Zero Mostel is a compulsively funny man, a purveyor of ecstasy as well as comedy. In the theater and on film he has beguiled and tickled millions with such classics as A Funny Thing Happened on the Way to the Forum, Rhinoceros, Fiddler on the Roof and most recently on Broadway Ulysses in Nighttown. Now Zero has become, as well, an author-educator. He has a new book, prepared in collaboration with veteran writer George Mendoza, called The Sesame Street Book of Opposites. The rationale for the book, Zero explains with utmost seriousness, is that he was born Sam Mostel in the sleazy Brownsville section of Brooklyn and rechristened himself Zero because of his abysmal elementary school grades. He now wants to make an educational bequest to a new generation by extrapolating Zero.
The book, in pictures of purely Mostellian antics, depicts the differences between up and down, hot and cold, come and go, happy and sad, wet and dry, far and near, short and tall, and so on to the far reaches of Zero’s imagination. Though it’s an amusing book for adults to scan, it promises to be a scoot-away best-seller with the Sesame Street set.
Portly, balding, baggy-panted, the new author continues to look like the owner of one of the Jewish delicatessens he patronizes with gustatory abandon. Whether talking about the book or anything else that intrigues him, the googly eyes and electric mustache turn on, and he invokes magician’s hands to act out his anecdotes.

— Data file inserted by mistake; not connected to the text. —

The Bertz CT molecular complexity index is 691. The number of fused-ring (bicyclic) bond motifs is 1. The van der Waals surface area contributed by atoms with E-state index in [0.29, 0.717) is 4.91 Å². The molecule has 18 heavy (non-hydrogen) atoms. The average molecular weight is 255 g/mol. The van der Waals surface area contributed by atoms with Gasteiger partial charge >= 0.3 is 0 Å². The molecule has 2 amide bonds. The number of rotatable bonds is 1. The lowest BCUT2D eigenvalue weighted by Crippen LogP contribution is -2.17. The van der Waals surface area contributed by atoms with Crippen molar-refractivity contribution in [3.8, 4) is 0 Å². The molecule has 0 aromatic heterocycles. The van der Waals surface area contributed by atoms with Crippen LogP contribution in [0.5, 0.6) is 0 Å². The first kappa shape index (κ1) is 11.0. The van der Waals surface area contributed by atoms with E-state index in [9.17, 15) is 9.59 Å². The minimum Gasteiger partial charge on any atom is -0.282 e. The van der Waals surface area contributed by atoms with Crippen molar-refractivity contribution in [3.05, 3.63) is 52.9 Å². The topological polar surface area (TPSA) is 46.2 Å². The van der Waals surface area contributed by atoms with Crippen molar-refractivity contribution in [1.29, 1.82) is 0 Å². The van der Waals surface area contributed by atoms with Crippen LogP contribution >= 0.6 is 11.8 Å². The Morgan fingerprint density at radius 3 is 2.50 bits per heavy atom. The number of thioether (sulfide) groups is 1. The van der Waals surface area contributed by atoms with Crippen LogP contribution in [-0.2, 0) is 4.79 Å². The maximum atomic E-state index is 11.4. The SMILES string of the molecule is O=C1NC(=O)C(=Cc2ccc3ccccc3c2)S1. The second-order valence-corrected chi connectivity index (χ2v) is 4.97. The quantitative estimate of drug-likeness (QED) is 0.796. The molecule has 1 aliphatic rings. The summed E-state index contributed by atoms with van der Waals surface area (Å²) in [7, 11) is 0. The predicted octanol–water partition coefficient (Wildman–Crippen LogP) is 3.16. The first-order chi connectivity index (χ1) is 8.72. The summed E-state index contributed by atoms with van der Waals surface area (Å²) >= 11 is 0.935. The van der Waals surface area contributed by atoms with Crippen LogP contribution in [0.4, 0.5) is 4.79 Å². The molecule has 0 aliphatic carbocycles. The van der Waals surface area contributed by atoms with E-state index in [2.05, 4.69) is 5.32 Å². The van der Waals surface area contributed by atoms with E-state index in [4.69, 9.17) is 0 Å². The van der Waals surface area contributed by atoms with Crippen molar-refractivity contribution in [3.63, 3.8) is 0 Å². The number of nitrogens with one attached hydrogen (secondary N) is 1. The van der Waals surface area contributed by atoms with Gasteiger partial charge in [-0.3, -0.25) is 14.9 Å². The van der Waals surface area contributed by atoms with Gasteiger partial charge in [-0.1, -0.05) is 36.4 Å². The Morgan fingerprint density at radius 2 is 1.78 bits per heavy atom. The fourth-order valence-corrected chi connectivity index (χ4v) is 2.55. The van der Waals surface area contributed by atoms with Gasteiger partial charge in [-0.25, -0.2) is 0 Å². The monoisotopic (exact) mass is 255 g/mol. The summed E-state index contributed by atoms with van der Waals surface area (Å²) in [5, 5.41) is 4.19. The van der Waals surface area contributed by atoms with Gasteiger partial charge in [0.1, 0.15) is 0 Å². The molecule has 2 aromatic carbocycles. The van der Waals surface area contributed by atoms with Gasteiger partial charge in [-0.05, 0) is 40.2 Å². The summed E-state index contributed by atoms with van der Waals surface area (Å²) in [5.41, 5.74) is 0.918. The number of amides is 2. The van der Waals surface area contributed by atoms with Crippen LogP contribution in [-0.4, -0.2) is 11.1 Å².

He is an incurable prankster. There was the day in the ’50s, when a prospective new agent asked him to “do something funny.” Zero responded by heaving the man’s typewriter out of the window. For laughs at a recent luncheon, he asked the waiter for extra supplies of butter and proceeded to lard his expensive suit with it until he looked like a mammoth summer squash. On a TV talk show one time, he stuck the tiny mike in his nose and somehow came through loud and clown.
In 1955, before the House Un-American Activities Committee, which had reason to believe he had once belonged to the Communist Party, Zero pleaded the 18th Amendment—which introduced prohibition to the U.S.—and deferentially thanked the congressmen for all the publicity they had given him.
A gifted artist whose paintings have been acquired by Manhattan’s Museum of Modern Art, the Brooklyn Museum and the National Portrait Gallery, among others, Mostel is engaged now with Mendoza in preparing another book for kids. It will simultaneously teach them the alphabet and the basics of painting. With a touch of nostalgia, Zero recalls that during the Depression, he worked for the WPA teaching painting to children in New York City schools.
In another outlet for his fascination with art and children, Zero will star this fall in a TV special for children about a hot dog vendor who accidentally gets locked up in Manhattan’s Metropolitan Museum overnight. The point of the show, he says, is to help youngsters react and relate to paintings and sculpture—which he does, for example, by joining in a marvelously animated version of Cézanne’s The Card Players.
Father of two sons himself—one an actor, one a painter—Zero came into the world, as he says, “unencumbered by great wealth.” With degrees in literature and art from New York colleges—though his studies have never included acting—he became a stand-up comic in Manhattan nightclubs before he was blacklisted in the McCarthy era. “Actually,” he says, “I was the happiest man on the blacklist that ever was. Instead of playing in a lot of mediocre movies, I had time to meditate and decide what I wanted to be.” All that he wants to be—author, actor, painter, gourmet, teacher and indefatigably gentle man—is still unfolding.